A News Tribune article noted that the state's budget includes about $20 million in aid for Lincoln University. Another article noted that 471 students graduated from Lincoln last year. It appears that each Lincoln grad costs Missouri taxpayers over $42,000.
A college cost web site estimated that in 2014 the annual cost for a resident to attend Lincoln to be $13,000 per year ($6,150 for tuition) and $18,000 per year for an out-of-state student. Perhaps a politician, or someone at the university, could enlighten us as to why, when each grad costs Missouri taxpayers over $10,000 per year, out-of-state students only pay $6,000 more per year.
Those politicians who are actually concerned about why the cost of a college education is rising should be forcing universities to justify why education costs have risen dramatically faster than inflation. In 1970 I graduated with a four-year bachelor's of civil engineering degree, from an Indiana private college. I did not live on campus. The total cost of my tuition, books and fees was less than $5,000, about $34,000 in today's dollars. Had I attended Michigan State University, as a Michigan resident, I could have lived on campus for the same cost. (I lived at home because I worked almost the entire time I was in college.)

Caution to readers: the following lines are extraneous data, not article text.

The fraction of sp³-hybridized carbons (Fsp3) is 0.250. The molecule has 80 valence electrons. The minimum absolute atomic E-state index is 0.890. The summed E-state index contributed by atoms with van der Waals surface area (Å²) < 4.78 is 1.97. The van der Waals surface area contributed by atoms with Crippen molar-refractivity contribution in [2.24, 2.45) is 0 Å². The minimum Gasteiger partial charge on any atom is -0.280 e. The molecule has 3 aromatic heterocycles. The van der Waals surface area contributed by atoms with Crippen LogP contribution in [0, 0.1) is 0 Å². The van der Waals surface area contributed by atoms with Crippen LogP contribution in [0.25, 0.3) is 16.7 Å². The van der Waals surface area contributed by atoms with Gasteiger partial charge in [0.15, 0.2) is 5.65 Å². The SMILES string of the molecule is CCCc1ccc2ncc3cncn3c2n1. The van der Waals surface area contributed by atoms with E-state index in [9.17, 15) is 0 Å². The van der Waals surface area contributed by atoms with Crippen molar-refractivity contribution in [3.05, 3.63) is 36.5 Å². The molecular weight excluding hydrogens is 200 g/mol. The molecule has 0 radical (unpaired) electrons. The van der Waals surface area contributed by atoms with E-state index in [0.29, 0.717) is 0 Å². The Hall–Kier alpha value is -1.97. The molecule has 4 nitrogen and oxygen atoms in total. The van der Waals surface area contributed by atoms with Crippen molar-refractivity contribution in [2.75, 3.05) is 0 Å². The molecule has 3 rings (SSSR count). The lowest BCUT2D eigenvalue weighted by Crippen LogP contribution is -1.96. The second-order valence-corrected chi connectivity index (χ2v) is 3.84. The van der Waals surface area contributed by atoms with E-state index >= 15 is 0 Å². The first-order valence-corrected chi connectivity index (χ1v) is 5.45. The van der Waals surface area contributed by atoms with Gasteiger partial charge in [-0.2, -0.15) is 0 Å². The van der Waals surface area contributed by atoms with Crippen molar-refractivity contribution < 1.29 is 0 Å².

The following numbers are adjusted to 2013 dollars, the latest year for which I could find comparative budget numbers. In 1970 the state of Missouri spent $16.8 billion ($3,600/capita), of which $6.6 billion ($1,400/capita) was spent on education. In 2013 Missouri spent $50.1 billion ($8,300/capita), of which $15.3 billion ($2,500/capita) was spent on education.
Don't forget, the previous numbers have been adjusted for inflation. First, how many think Missouri government is providing them with services worth 230 percent more than the services provided in 1970? Second, how is it possible that higher education tuition has increased so dramatically when state spending for education has increased 180 percent since 1970?